The other big story we should be telling is how really very little, comparatively, it all costs. Let me give you some figures which put the whole UN enterprise in context and which you might find helpful in silencing some of the doubters and sceptics.
The core functions of the UN – leaving aside the peacekeeping missions but counting everything that goes on in the big headquarters in New York; the big UN offices in Geneva, Vienna, and Nairobi; and the five regional commissions spread around the world – currently involve the employment of some 41,000 people at a regular budget cost of US $2 ¾ billion a year). That sounds a lot, but maybe not quite so much when you realize, to take examples from just three of the UN’s 193 member states, that the Tokyo Fire Department spends nearly as much as that each year, the Australian Department of Human Services (with fewer staff) about $3.5 billion more, and New York City about US$75 billion more.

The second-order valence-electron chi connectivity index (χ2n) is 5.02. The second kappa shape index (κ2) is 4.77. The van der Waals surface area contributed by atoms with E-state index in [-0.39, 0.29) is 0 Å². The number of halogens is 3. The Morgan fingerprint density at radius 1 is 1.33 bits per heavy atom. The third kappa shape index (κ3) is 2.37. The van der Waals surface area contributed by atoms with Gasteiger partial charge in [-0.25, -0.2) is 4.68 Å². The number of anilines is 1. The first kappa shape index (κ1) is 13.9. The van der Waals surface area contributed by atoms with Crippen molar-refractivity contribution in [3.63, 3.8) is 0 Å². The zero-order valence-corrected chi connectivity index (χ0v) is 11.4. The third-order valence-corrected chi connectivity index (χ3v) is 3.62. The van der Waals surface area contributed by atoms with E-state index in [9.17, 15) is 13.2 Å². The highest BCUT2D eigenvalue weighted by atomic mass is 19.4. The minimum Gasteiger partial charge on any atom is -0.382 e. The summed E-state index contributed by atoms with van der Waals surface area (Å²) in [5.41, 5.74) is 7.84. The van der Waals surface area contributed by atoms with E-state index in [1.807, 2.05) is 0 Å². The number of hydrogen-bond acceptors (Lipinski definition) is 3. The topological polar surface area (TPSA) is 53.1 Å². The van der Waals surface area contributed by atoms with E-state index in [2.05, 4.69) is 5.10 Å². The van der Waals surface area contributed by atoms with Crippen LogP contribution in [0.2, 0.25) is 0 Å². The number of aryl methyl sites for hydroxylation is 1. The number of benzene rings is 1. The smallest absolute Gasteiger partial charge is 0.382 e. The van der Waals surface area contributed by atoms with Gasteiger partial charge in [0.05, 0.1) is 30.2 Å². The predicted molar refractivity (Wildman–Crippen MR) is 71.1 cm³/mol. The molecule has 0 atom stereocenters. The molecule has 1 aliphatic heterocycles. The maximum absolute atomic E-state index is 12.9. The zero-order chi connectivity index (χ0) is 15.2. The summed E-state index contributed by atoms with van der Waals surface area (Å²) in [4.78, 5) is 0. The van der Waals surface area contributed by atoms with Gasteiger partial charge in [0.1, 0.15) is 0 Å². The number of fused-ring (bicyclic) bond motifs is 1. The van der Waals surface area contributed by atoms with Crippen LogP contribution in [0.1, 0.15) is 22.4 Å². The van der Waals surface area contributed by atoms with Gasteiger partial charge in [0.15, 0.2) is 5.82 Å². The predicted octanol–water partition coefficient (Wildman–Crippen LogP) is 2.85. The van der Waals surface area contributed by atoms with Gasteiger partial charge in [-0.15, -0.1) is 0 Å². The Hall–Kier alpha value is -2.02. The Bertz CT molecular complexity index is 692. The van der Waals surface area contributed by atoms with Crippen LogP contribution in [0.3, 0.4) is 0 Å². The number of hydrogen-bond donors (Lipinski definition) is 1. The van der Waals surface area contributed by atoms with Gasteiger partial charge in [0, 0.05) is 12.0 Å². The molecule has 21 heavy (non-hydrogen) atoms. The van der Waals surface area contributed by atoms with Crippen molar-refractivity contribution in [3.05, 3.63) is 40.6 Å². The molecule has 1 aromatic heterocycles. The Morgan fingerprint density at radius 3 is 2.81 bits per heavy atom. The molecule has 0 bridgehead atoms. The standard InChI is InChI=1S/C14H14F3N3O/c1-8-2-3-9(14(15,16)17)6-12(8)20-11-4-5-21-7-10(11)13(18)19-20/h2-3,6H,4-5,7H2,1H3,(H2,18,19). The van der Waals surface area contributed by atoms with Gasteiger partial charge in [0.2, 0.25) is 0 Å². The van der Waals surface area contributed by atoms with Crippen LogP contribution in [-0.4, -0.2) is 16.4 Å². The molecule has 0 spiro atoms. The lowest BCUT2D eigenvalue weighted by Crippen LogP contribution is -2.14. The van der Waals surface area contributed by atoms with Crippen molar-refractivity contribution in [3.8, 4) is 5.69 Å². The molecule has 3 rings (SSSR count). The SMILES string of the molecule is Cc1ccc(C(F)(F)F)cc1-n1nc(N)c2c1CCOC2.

If you then add to these UN core functions its related programs and organs (like the UN Development Programme and the office of the UN High Commissioner for Refugees), and also its peacekeeping activities (which now involve over 120,000 international military, police, and civilian peacekeepers) the total UN system cost is still just around US$30 billion a year.
Which again sounds a big number, and it is, but not so much when you realise that it’s much less than a third of what the US military spent each year, for years on end, on the Afghanistan conflict alone. And even more so when you remember that it’s less than the amount that Wall Street bankers paid themselves in bonuses in 2007, the year before the global financial and economic meltdown.